Helmet Discount

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child wearing a helmet

About Helmet Weekend (participating retail stores are listed below)

For a sixth straight year, Ottawa Public Health has partnered with sports retailers across Ottawa to bring Ottawa residents a discount on helmets.

Helmets prevent serious brain and head injuries by absorbing the force from a fall or hit to the head.

Helmets are recommended for activities like skateboarding, rollerblading, biking, sledding, skating skiing and snowboarding.

In Ontario, it is mandatory for anyone under the age of 18 to wear a certified helmet while riding a bicycle (Highway Traffic Act). Consider a cycling course in your community

Check out the following retailers between Saturday May 13, 2017 and Sunday May 14, 2017 to get your helmet discount:

List of helmet retailers 


  • 203 Richmond Road
  • 5607 Hazeldean Road


  • 1111A Wellington Street


  • 5 Hawthorne Ave.

Dinardo's Skis & Wheels

  • 44 Northside Rd.


  • 13 Bullman Street

Figure 8

  • 380 Industrial Ave.
  • 305 Bank Street

Fresh Air Experience

  • 1291 Wellington Street West

Full Cycle Centre

  • 401 St. Laurent Blvd

Giant Ottawa

  • 1162 Bank St.

Giant Orleans

  • 2404 St. Joseph Blvd.

Houle Sports

  • 2026 Lanthier Dr.
  • 680 Bank Street
  • 1583 Bank Street
  • 462 Hazeldean Road

McCrank's Cycle

  • 889 Bank St.

Mountain Equipment Coop  

  • 366 Richmond Rd.

Phat Moose Cycles

  • 98 Hawthorne Ave

Play it Again Sports

  • 3161 Greenbank Road
  • 488 Terry Fox Drive
  • 3885 Innes Road
  • 1701 Bank Street

Rebec and Kroes

  • 2639 Alta Vista Drive


  • 85 Murray St.
  • 50 Rideau Street
  • 100 Bayshore Drive
  • 785 Kanata Ave
  • 1200 St Laurent Blvd
  • 125 Riocan Ave
  • 1642 Merivale Road
  • 110 Place d'Orleans Drive


  • 1020 Pleasant Park Road

Sporting Life Ottawa

  • 125 Marché Way
  • 1318 Wellington Street West

The Cyclery

  • 1115 Bank Street
  • 158 Rideau Street
  • 1740 Carling Ave
What are some helmet tips?
  • Parents set a good example by wearing their helmet
  • Do not place stickers on your helmet
  • Remember, anyone under the age of 18 years must wear a helmet when cycling - it's the law
  • If children switch activities, they should take off the helmet. If the helmet is left on while a child plays on a play structure or climbs, the helmet chinstrap can get caught and strangle the child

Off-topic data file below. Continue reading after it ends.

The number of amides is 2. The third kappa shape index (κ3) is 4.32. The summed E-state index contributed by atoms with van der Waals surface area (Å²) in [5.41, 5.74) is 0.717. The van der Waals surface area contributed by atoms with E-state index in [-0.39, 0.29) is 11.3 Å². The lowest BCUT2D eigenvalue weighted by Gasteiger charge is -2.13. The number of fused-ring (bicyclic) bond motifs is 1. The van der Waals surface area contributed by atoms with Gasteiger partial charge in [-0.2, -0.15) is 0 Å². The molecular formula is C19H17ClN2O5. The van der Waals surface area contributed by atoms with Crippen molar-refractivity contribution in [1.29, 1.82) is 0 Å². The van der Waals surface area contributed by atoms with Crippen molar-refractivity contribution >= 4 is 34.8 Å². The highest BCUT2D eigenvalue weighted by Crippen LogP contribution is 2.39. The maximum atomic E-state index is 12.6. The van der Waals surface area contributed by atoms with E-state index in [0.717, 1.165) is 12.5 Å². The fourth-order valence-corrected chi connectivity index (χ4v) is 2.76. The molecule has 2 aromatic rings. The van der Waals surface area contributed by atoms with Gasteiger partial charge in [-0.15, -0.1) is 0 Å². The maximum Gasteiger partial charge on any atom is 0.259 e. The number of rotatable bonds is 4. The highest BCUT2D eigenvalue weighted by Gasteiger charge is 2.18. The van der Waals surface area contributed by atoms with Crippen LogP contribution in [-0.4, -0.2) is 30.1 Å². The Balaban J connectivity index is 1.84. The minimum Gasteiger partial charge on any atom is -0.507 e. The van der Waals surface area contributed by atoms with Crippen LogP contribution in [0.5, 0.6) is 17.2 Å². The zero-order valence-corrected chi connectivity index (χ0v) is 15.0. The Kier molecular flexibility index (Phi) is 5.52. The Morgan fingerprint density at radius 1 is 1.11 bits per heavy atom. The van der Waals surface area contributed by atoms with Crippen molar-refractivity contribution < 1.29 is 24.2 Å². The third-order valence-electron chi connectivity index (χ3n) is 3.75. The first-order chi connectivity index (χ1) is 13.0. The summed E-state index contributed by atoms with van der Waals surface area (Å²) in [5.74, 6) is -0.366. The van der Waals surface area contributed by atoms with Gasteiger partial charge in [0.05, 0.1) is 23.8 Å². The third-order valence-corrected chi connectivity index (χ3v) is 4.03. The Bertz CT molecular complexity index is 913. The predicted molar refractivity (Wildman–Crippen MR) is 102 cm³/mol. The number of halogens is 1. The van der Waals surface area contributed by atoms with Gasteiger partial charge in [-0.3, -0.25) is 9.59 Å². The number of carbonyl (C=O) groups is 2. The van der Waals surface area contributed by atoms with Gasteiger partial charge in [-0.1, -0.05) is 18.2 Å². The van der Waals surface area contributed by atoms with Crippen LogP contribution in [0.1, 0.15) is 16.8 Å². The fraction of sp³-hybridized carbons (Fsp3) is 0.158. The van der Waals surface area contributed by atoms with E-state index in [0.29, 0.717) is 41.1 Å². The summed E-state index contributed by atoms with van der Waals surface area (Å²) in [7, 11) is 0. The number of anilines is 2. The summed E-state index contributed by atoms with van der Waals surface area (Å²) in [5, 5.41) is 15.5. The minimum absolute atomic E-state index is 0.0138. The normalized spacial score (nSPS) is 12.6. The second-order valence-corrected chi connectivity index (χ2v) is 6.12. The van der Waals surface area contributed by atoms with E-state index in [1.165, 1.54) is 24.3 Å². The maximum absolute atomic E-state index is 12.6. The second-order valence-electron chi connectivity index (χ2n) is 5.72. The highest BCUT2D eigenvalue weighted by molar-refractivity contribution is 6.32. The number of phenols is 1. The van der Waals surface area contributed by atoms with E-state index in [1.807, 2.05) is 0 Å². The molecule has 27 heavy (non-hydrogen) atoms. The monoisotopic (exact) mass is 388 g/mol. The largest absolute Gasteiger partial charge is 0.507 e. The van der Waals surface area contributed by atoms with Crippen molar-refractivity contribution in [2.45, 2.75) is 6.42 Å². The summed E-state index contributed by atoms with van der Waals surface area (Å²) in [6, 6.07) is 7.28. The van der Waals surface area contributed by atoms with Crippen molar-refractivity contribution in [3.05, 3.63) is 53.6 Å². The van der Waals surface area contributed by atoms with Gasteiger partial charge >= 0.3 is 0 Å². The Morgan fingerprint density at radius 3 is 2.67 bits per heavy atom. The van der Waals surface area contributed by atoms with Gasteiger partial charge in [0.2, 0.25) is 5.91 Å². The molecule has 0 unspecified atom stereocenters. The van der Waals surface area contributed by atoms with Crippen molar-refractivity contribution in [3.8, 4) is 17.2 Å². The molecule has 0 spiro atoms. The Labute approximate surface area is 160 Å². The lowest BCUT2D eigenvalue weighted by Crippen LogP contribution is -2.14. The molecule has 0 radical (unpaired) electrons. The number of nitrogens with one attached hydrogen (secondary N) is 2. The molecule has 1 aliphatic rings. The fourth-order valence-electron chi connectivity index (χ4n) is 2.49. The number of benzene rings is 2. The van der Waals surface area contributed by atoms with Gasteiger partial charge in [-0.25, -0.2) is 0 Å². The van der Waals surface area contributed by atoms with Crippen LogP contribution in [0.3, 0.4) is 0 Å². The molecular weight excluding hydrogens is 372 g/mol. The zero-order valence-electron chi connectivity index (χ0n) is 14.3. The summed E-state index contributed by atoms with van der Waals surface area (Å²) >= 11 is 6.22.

Most helmets will fit into one of the following categories
  • Single impact: example-bicycle helmet. They are designed to protect against one impact. Must be replaced after a crash or hard hit to the head, even if you can't see any damage.
  • Multi impact: example- hockey helmet. They are designed to protect against more than one impact. Must be replaced when you see damage.
  • Multi Sport: does not mean that it is multi impact but that it is approved for more than one activity. Check the maker's label for the list of activities for which the helmet can be worn safely.
What to look for when buying a helmet:
  • Make sure that the helmet has been safety certified. There will be a certification sticker on the inside or outside of the helmet. The Canadian Standards Association (CSA) has a standard for bicycle helmets.
  • Never buy a used helmet.
  • Buy a helmet that fits now and not one that a child has to grow into.
Fitting a bike helmet
cartoon showing Two fingers distance from helmet to eyebrowcartoon showing V-shape straps around each earCartoon showing One finger between chin and fastened strap

Know the 2V1 rule to fit a bicycle helmet. Put the helmet on the head so it is level and so it is not tilting backwards or forwards. Then check the following:

  • Two fingers distance from helmet to eyebrow.
  • V-shape straps around each ear.
  • One finger between chin and fastened strap.

Instructions and illustrations provided by Parachute

When should I replace a helmet?
  • After a crash or large impact.
  • When it does not fit anymore.
  • Helmets with cracks, dents or frayed and torn straps should be replaced.
  • Every five years after the manufacturing date for bicycle helmets (this date will be on a sticker in or on the helmet).
Rolling with updated cycling laws in Ontario

Making the roads safer requires the cooperation of everyone. In 2015, Ontario updated the highway traffic act by introducing Bill 31.  This Bill includes new laws to encourage safer behaviours among people driving and riding bicycles on roads across Ontario.  

Changes for Cyclists:

  • If you're riding your bicycle 30 minutes before dusk until 30 minutes after dawn or any time when the light is insufficient and the weather is not favorable, you need to use a white light on the front of your bike and a red light or reflector on the back of your bicycle. There's a set fine of $110 for people who don't have their bike properly lit.

Changes for Drivers and Passengers of Motor Vehicles:

  • Before opening the door of a motor vehicle on the side of moving traffic all people must first make sure that opening the door will not obstruct the path of an approaching cyclist or any other vehicle.  This action of interfering with moving traffic is called 'dooring' and carries a fine of $365 and 3 demerit points.
  • When passing a cyclist, drivers must provide 1 meter of space between the vehicle and the person riding the bike. This one metre distance refers to the distance between the extreme right side of the motor vehicle and the extreme left side of the bicycle, including all projections and attachments.  Passing with a space closer than 1M is not safe and can result in a $110 fine.

Remember that road safety is everyone's responsibility and the more we work together the safer our roads become.

kids running in a field   Visit our Active and Safe page to learn more!


Do you have more questions?